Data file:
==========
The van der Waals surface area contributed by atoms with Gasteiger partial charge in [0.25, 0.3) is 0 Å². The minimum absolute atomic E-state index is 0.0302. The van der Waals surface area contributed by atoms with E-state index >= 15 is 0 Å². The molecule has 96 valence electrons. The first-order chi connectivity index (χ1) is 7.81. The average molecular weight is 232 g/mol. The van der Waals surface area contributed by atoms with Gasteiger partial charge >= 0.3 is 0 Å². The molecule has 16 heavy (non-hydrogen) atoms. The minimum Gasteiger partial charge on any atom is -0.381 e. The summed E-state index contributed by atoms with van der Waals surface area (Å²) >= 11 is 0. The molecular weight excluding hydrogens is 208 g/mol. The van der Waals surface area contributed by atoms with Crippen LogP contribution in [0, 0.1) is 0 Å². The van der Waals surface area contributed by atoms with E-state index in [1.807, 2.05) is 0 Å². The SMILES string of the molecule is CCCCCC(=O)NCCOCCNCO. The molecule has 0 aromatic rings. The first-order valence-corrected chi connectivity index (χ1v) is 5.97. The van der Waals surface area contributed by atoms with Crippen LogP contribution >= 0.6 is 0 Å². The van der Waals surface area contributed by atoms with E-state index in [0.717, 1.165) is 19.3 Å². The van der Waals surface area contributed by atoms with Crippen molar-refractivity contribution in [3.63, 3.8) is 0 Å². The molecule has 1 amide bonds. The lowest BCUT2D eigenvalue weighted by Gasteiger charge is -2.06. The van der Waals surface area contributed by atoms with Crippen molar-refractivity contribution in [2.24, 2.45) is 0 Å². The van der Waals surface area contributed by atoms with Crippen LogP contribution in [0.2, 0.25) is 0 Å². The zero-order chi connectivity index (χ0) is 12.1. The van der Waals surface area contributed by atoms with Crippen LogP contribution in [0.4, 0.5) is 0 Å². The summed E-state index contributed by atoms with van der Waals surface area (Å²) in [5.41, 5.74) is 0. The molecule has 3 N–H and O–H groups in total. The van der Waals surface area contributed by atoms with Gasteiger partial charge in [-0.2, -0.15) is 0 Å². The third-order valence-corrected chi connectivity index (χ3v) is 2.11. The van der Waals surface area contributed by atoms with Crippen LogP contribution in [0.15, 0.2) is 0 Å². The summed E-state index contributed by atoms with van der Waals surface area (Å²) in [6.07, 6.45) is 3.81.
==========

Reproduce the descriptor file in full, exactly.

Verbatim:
The van der Waals surface area contributed by atoms with Gasteiger partial charge in [0.25, 0.3) is 0 Å². The minimum absolute atomic E-state index is 0.0302. The van der Waals surface area contributed by atoms with E-state index >= 15 is 0 Å². The molecule has 96 valence electrons. The first-order chi connectivity index (χ1) is 7.81. The average molecular weight is 232 g/mol. The van der Waals surface area contributed by atoms with Gasteiger partial charge >= 0.3 is 0 Å². The molecule has 16 heavy (non-hydrogen) atoms. The minimum Gasteiger partial charge on any atom is -0.381 e. The summed E-state index contributed by atoms with van der Waals surface area (Å²) >= 11 is 0. The molecular weight excluding hydrogens is 208 g/mol. The van der Waals surface area contributed by atoms with Crippen LogP contribution in [0, 0.1) is 0 Å². The van der Waals surface area contributed by atoms with E-state index in [1.807, 2.05) is 0 Å². The SMILES string of the molecule is CCCCCC(=O)NCCOCCNCO. The molecule has 0 aromatic rings. The first-order valence-corrected chi connectivity index (χ1v) is 5.97. The van der Waals surface area contributed by atoms with Crippen LogP contribution >= 0.6 is 0 Å². The van der Waals surface area contributed by atoms with E-state index in [0.717, 1.165) is 19.3 Å². The van der Waals surface area contributed by atoms with Crippen molar-refractivity contribution in [3.63, 3.8) is 0 Å². The molecule has 1 amide bonds. The lowest BCUT2D eigenvalue weighted by Gasteiger charge is -2.06. The van der Waals surface area contributed by atoms with Crippen molar-refractivity contribution in [2.24, 2.45) is 0 Å². The van der Waals surface area contributed by atoms with Crippen LogP contribution in [0.2, 0.25) is 0 Å². The zero-order chi connectivity index (χ0) is 12.1. The van der Waals surface area contributed by atoms with Crippen LogP contribution in [0.4, 0.5) is 0 Å². The summed E-state index contributed by atoms with van der Waals surface area (Å²) in [5.41, 5.74) is 0. The molecule has 3 N–H and O–H groups in total. The van der Waals surface area contributed by atoms with Gasteiger partial charge in [-0.2, -0.15) is 0 Å². The third-order valence-corrected chi connectivity index (χ3v) is 2.11. The van der Waals surface area contributed by atoms with Crippen LogP contribution in [0.15, 0.2) is 0 Å². The summed E-state index contributed by atoms with van der Waals surface area (Å²) in [6.07, 6.45) is 3.81.